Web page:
Big-name tech companies often realize a tremendous return on their open-source investment. However, when a project’s single sponsor has a sudden change in strategy, developers can be left in the lurch. The most recent example of orphaned open-source projects are Groovy and Grails, which Pivotal plans to cease supporting as of March 31.
A lot of developers were caught by surprise when Pivotal announced on January 19, 2015, that it was ending its sponsorship of the open-source Groovy Java JVM and its Grails web development environment. In a January 20, 2015, post on I Programmer, Alex Armstrong states that Pivotal’s decision demonstrates the dangers of relying on a single vendor to keep an open-source tool viable.
Pivotal’s Mike Maxey explains the company’s decision to end its sponsorship of Groovy and Grails at versions 2.4 and 3.0, respectively, as motivated by the company’s plan to focus on commercial and open-source platform-as-a-service (PaaS), data, and agile development projects. Pivotal will honor existing commercial support contracts for Groovy and Grails beyond the March 31, 2015, cutoff date for its sponsorship.
As I Programmer’s Armstrong points out, Pivotal’s announcement is not the end of the world for Groovy and Grails. The community of developers using the tools will be able to support them in the short term, but ultimately deep-pocket sponsors will be needed to fund the development required to keep pace with the competition.
The egalitarian reputation of the open-source community is challenged by the results of a Network World survey identifying the sponsors of 36 big-name open-source nonprofits and foundations. John Gold reports on the survey results in a January 9, 2015, article. The most prominent name on the rosters of open-source sponsors was Google, which helps fund eight of the 36 organizations.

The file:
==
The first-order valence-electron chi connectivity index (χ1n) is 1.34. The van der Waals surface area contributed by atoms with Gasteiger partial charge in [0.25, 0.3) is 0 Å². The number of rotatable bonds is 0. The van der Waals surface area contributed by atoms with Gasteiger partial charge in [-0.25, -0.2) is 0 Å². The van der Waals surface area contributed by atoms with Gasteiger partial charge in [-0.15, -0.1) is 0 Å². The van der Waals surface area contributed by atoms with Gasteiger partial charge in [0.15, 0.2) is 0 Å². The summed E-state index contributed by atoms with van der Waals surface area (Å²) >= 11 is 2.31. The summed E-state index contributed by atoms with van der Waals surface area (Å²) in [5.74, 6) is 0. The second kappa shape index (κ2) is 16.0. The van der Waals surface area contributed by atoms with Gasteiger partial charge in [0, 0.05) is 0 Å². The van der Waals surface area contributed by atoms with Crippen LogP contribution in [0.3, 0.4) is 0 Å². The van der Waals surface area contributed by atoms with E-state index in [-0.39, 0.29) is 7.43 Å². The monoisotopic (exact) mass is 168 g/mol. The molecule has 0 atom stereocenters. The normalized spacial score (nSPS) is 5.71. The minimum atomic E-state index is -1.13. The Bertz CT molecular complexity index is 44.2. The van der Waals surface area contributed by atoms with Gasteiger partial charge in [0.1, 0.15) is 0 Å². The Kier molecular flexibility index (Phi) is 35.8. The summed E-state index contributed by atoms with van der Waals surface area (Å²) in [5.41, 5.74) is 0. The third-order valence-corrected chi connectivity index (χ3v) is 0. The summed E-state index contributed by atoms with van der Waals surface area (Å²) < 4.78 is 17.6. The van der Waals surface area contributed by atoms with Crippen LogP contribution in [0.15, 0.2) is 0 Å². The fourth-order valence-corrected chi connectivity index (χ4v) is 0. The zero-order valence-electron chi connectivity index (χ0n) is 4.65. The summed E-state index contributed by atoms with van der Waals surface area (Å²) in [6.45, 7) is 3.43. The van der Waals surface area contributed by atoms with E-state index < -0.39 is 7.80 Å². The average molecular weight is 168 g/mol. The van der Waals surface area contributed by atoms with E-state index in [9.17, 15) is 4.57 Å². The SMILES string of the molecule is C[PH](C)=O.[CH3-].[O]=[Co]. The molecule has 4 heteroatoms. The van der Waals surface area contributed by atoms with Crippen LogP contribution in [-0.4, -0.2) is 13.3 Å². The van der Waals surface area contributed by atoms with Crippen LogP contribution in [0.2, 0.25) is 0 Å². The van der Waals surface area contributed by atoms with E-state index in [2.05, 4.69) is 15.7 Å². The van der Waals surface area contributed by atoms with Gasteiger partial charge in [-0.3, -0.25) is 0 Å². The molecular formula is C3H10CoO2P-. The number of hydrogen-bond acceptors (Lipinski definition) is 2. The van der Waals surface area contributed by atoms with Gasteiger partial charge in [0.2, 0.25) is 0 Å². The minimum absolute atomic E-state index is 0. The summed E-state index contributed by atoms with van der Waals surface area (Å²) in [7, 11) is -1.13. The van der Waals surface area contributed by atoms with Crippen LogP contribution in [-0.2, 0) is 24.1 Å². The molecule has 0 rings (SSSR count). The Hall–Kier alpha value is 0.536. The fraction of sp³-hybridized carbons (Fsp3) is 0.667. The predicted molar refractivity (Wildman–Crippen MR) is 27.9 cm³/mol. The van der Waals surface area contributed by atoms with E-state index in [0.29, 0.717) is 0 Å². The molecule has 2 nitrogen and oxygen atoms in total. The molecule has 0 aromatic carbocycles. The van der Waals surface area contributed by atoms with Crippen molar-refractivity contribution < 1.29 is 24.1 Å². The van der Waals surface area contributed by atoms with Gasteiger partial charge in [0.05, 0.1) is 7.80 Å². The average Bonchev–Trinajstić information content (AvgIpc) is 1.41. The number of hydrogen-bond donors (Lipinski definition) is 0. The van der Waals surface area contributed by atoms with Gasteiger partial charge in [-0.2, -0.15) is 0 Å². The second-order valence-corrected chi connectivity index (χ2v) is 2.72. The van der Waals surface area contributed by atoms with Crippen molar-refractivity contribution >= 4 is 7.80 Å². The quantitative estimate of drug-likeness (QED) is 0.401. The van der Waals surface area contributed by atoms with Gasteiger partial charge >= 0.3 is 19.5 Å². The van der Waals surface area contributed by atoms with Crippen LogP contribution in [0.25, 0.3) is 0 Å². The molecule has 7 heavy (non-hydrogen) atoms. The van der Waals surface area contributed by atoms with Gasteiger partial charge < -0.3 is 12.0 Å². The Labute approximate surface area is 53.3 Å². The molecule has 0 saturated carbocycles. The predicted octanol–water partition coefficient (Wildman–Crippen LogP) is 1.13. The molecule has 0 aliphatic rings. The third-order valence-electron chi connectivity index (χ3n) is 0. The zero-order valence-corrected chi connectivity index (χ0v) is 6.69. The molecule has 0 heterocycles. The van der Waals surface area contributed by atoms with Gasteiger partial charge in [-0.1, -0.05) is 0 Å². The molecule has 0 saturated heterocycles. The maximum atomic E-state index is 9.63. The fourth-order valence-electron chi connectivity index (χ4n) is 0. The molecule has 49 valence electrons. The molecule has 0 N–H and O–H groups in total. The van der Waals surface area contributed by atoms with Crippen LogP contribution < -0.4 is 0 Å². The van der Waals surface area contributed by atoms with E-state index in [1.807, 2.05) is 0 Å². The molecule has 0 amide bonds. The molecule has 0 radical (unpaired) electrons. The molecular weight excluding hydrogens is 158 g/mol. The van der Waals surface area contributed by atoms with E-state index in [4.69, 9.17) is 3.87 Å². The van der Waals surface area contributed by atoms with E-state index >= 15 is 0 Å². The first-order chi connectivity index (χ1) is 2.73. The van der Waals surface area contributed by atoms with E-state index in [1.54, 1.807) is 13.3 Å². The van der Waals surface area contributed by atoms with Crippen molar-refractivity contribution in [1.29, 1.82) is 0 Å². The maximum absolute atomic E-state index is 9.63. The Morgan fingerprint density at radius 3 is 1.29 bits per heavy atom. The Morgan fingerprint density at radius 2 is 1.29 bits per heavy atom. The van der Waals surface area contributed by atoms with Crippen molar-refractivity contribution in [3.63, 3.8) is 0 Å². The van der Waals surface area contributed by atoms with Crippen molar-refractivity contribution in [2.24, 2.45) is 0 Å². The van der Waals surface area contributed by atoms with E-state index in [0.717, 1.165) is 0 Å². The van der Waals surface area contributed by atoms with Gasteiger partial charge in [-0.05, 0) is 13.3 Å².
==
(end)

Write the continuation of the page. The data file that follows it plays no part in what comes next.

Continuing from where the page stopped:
Other major players among the open-source sponsors were Canonical, SUSE, HP, and VMware, which each supported five of the groups; and Nokia, Oracle, Cisco, IBM, Dell, Intel, and NEC, each of which contributed to four open-source projects. Pro Publica’s nonprofit records indicate that the average annual revenue of the 36 organizations in Network World’s survey is $4.36 million, although two organizations skew the average: the Wikimedia Foundation ($27 million in revenue) and Linux Foundation ($17 million).
What open-source sponsors receive in return
You might think that a sponsor’s funding gives it an opportunity to contribute to the project’s code, but Network World’s Gold claims that isn’t always the case. In fact, the primary benefit to sponsors is access to the open-source project’s community of users, whether as potential employees or customers, or both.
In contrast to seeking sponsorship from one or more tech giants, FreedomSponsors takes a crowdfunding approach to supporting free and open-source software projects. As the site’s FAQ explains, it works by allowing people to place money bounties for solutions to the problems that are most important to them, and allowing developers to collect bounties when they provide the solution.
Until it is able to create a reputation system, FreedomSponsors will rely on a trust-but-verify model, which doesn’t necessarily engender a lot of confidence in the system. Still, the people behind the site get double bonus points for making the effort.
A more typical approach to vendor support for an open-source project is Microsoft’s MS Open Tech subsidiary, which has joined with education-technology service Remote-Learner to integrate Office 365 with the Moodle cloud-based learning system. The project is described in a January 19, 2015, article on Business Cloud News.
The benefits of the project to Microsoft are obvious: direct hooks between Office 365 and Moodle ensures an installed base of mostly young students for Microsoft’s nascent cloud version of Office.
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